My son has school camp next week and I am terrified. This is the first time I am letting him attend a school camp. He’s only gone on one excursion with the school. I’ve been too scared to send him before because of his severe food allergies.
How am I meant to raise a strong, happy, confident child when just one bite of the wrong food can kill him? How am I meant to protect him from a healthy distance so he can develop his own survival skills?
I feel as though every choice I make to try and protect him from his food allergies directly opposes the way I know I should be parenting, but I also feel I have very little choice.
Philip is 10 and yes, he is aware of his allergies and he even has a rough idea of what he can and cannot eat. Being allergic to egg and nuts is complicated. Everyone has heard of nut allergies but egg allergies are more complicated. It’s in almost everything, particularly foods kids enjoy eating, and although he is starting to slowly grow out of it, it’s still deadly to him in large doses.
So I continue to try and protect and educate him in a way that allows him to have some independence from me and remain alive so he can enjoy his new-found independence.
At first I said he couldn’t attend camp and he was distraught. He’d already missed band camp and the excursion during which they cooked and ate fried rice, an allergy mum’s total nightmare. He was sick of missing out. My husband and I made the difficult decision to let him go and since then, I haven’t slept a full night.
I met with the school and they assured me the venue was experienced in child allergies. I contacted the venue and they assured me Philip’s meals would be prepared separately by a qualified chef.
No, I’m still not comfortable. What keeps popping into my head is the numerous incidents of children who have died at school camps after parents have been assured everything would be okay. The bottom line is that people make mistakes. I’ve made mistakes with Philip and accidentally fed him egg and nuts, but luckily I recognise the symptoms of his allergies which are different every time. How will they know he needs to be treated way before he becomes visibly ill?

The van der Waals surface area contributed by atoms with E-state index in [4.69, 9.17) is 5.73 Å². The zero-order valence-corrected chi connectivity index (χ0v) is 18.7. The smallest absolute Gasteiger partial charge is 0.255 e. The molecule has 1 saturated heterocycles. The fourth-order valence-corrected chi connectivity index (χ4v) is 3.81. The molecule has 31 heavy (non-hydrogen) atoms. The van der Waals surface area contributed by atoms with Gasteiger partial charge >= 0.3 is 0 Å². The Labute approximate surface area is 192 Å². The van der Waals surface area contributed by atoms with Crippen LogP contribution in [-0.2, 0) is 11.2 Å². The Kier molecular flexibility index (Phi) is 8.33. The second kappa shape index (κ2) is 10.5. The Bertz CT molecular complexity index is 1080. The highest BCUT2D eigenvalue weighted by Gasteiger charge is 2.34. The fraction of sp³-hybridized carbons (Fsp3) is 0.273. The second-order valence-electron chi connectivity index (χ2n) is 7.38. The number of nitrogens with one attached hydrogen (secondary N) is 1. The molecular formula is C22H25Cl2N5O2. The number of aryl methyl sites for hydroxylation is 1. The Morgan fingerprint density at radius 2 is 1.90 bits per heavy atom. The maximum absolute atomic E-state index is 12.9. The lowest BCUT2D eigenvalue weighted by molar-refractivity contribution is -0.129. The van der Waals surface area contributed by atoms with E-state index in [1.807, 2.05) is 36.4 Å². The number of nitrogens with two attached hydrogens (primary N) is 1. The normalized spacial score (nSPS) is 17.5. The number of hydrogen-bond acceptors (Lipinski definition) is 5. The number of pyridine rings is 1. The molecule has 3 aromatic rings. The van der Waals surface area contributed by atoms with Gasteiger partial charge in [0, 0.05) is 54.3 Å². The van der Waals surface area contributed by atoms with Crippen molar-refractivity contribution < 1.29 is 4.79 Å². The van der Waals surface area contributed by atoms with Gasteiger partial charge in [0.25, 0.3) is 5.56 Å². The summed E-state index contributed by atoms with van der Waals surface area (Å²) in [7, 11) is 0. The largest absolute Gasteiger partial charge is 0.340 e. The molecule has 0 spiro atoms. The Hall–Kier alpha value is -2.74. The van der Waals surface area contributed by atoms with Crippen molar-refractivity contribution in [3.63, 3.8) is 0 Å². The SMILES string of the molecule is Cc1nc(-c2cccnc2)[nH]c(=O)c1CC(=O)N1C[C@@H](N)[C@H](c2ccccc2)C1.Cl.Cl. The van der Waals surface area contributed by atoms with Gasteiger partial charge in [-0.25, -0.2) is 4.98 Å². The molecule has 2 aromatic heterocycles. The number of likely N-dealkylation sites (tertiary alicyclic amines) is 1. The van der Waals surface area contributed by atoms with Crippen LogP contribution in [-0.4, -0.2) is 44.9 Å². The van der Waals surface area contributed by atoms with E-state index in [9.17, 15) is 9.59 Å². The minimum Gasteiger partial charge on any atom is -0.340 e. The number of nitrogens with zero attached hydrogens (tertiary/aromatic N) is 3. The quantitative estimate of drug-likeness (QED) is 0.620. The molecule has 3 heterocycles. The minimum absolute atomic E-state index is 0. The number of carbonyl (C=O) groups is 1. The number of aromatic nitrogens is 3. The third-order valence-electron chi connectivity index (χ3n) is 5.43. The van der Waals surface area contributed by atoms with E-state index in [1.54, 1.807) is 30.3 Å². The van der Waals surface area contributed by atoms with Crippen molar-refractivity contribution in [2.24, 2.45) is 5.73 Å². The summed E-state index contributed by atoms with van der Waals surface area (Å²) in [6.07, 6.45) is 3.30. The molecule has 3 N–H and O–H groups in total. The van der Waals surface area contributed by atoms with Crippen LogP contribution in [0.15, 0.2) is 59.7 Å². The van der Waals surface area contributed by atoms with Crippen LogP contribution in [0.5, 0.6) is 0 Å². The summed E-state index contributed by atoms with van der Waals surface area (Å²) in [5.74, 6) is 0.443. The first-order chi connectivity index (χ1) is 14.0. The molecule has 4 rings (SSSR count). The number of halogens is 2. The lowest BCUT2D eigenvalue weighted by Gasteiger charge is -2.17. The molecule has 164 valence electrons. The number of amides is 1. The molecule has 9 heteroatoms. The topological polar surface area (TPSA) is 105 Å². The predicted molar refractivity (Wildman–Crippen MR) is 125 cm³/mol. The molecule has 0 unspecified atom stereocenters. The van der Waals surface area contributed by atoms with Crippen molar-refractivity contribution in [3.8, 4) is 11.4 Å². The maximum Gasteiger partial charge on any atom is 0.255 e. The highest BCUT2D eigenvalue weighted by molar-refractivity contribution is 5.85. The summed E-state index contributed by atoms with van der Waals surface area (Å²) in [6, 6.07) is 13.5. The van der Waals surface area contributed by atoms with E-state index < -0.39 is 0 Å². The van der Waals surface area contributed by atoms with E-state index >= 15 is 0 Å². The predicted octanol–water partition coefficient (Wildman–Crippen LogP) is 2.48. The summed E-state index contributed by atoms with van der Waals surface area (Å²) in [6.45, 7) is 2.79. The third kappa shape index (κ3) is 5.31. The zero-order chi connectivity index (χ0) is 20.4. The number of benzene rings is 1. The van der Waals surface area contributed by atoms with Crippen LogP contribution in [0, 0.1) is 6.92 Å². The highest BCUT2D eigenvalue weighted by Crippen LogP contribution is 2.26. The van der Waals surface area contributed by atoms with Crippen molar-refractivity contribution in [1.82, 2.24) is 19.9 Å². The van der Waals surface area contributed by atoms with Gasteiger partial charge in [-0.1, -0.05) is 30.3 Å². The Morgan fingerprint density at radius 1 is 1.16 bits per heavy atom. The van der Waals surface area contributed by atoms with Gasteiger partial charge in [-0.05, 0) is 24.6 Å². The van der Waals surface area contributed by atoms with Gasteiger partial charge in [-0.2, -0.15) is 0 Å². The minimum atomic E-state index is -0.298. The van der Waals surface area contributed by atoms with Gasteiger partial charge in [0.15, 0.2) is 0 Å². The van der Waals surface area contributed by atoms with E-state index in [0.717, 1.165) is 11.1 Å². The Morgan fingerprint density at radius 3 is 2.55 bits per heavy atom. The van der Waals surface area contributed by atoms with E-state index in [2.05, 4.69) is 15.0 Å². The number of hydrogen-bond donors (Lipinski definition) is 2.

So I’ve decided to pack all of his food myself.
The only thing is that he may feel left out of all the food fun at camp, but we have spoken about it and he is happy to do this as long as he still gets to go. Maybe next time we’ll do it differently, but this time, it’s the only way I can let him go.
We sat down and wrote down a two-day menu plan of foods he will be happy to eat and my job this weekend is to prepare it all, write out a menu, email the menu to the school and the venue, and then have a face-to-face conversation with every member of staff attending the camp, making sure they are all aware of his food allergies and my instruction that he is only to eat the foods I have packed.
Philip know he must only eat the foods I have packed and if he does well, then he can go to band camp later in the year.
It’s okay to let kids know you are scared in situations like this, isn’t it? I think so, as long as we discuss our fears and a solution that addresses them. That’s empowerment. That’s educating him to manage his food allergies himself for the rest of his life.
I felt the need to vent and rang my best friend. We had one of those conversations where we lamented the existence of food allergies and expressed frustration at the fact they exist, they are getting worse and that doctors don’t seem to know how they occur or how to treat them.
It’s a work-in-progress, a very slow one and one I hope we manage to solve in my son’s lifetime.
How have children’s food allergies affected you? Do you have to cater to children with food allergies at your children’s food allergies?